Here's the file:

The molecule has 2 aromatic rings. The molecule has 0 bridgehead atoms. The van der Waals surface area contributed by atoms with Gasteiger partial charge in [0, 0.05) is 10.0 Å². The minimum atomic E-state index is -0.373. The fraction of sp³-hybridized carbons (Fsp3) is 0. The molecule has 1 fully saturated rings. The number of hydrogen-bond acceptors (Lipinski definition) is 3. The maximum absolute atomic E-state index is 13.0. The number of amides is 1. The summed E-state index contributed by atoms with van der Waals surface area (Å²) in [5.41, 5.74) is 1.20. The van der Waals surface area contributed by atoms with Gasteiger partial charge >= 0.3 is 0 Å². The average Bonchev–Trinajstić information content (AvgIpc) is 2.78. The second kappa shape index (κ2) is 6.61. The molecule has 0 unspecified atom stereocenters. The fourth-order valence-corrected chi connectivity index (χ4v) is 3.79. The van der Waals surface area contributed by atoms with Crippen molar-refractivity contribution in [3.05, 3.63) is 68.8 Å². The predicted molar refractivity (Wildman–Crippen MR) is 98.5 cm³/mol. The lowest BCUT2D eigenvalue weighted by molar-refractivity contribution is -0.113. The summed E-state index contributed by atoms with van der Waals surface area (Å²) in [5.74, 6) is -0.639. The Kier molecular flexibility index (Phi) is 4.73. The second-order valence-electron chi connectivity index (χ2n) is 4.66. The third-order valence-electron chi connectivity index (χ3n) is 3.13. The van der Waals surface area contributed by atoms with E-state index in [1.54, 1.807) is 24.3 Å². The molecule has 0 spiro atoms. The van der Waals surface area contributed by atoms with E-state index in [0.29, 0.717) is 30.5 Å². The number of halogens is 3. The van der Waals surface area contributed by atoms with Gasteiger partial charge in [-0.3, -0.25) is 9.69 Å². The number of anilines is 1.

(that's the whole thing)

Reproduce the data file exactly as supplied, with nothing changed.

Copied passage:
The molecule has 2 aromatic rings. The molecule has 0 bridgehead atoms. The van der Waals surface area contributed by atoms with Gasteiger partial charge in [0, 0.05) is 10.0 Å². The minimum atomic E-state index is -0.373. The fraction of sp³-hybridized carbons (Fsp3) is 0. The molecule has 1 fully saturated rings. The number of hydrogen-bond acceptors (Lipinski definition) is 3. The maximum absolute atomic E-state index is 13.0. The number of amides is 1. The summed E-state index contributed by atoms with van der Waals surface area (Å²) in [5.41, 5.74) is 1.20. The van der Waals surface area contributed by atoms with Gasteiger partial charge >= 0.3 is 0 Å². The average Bonchev–Trinajstić information content (AvgIpc) is 2.78. The second kappa shape index (κ2) is 6.61. The molecule has 0 unspecified atom stereocenters. The fourth-order valence-corrected chi connectivity index (χ4v) is 3.79. The van der Waals surface area contributed by atoms with Crippen molar-refractivity contribution in [3.05, 3.63) is 68.8 Å². The predicted molar refractivity (Wildman–Crippen MR) is 98.5 cm³/mol. The lowest BCUT2D eigenvalue weighted by molar-refractivity contribution is -0.113. The summed E-state index contributed by atoms with van der Waals surface area (Å²) in [5.74, 6) is -0.639. The Kier molecular flexibility index (Phi) is 4.73. The second-order valence-electron chi connectivity index (χ2n) is 4.66. The third-order valence-electron chi connectivity index (χ3n) is 3.13. The van der Waals surface area contributed by atoms with E-state index in [1.54, 1.807) is 24.3 Å². The molecule has 0 spiro atoms. The van der Waals surface area contributed by atoms with E-state index in [0.29, 0.717) is 30.5 Å². The number of halogens is 3. The van der Waals surface area contributed by atoms with Gasteiger partial charge in [-0.3, -0.25) is 9.69 Å². The number of anilines is 1.